"The Shadow Cloaked From Head To Foot"
Context: This elegy was written as a monument to Arthur Henry Hallam, a young man of extraordinary promise and an intimate friend of Tennyson, who died suddenly in Vienna at the age of twenty-two. The poem records the slow, wavering spiritual progress of Tennyson from his initial depth of personal sorrow to the gradual healing of grief through a sense of spiritual contact with Hallam in a wider love of God and humanity. The opening sections of the poem express Tennyson's deep sense of personal loss. Sections XXII-XXV are a retreat to the past, comparing the happy five years Tennyson and Hallam spent together with the sad isolation of the present. Hallam's death occurred in the autumn of their friendship's fifth year. Death is depicted as "the Shadow fear'd of man" who spreads his dark, cold mantle over his victim and bears him away to a place where no living man may follow. In the poem's only allusion to his own death wish, Tennyson states that as he walks hastily, he thinks:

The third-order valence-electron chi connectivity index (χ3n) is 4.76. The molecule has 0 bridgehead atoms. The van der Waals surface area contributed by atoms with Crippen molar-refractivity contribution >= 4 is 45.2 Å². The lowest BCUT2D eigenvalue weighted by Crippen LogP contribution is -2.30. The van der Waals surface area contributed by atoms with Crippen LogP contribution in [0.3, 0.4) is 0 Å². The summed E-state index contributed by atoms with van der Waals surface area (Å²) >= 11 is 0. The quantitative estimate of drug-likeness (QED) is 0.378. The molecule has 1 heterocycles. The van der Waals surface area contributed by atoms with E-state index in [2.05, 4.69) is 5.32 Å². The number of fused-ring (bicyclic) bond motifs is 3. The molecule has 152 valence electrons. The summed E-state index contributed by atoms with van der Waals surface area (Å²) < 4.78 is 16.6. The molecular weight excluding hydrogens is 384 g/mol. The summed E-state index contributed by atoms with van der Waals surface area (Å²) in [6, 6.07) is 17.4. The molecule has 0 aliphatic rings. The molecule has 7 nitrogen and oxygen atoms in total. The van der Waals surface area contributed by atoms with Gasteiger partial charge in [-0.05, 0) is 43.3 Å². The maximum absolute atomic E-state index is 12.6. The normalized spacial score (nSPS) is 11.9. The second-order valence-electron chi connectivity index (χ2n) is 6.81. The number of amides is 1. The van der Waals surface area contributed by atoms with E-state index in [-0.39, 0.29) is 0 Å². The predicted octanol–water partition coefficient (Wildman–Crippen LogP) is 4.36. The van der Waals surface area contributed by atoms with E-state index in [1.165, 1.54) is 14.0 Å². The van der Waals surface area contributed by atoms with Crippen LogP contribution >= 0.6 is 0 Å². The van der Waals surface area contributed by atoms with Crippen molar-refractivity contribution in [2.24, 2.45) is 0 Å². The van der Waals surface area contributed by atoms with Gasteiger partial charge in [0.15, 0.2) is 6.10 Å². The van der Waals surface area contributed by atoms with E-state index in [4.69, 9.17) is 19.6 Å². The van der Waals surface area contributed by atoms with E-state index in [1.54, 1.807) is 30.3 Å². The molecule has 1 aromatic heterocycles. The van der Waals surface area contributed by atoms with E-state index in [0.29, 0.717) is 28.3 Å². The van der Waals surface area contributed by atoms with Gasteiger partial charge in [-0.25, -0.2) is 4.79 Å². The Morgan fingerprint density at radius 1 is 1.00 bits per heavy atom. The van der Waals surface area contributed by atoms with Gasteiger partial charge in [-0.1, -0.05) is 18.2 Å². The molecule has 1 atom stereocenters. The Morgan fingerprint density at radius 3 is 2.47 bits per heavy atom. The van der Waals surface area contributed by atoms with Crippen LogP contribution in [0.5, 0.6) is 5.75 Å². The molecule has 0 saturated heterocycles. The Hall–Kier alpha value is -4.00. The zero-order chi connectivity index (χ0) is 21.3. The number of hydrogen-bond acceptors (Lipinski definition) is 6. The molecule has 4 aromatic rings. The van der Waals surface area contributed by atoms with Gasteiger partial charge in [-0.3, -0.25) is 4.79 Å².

. . . that somewhere in the wasteThe Shadow sits and waits for me.Now, sometimes in my sorrow shutOr breaking into song by fits,Alone, alone, to where he sits,The Shadow cloak'd from head to foot,Who keeps the keys of all the creeds,I wander, often falling lame,And looking back to whence I came,Or on to where the pathway leads; . . .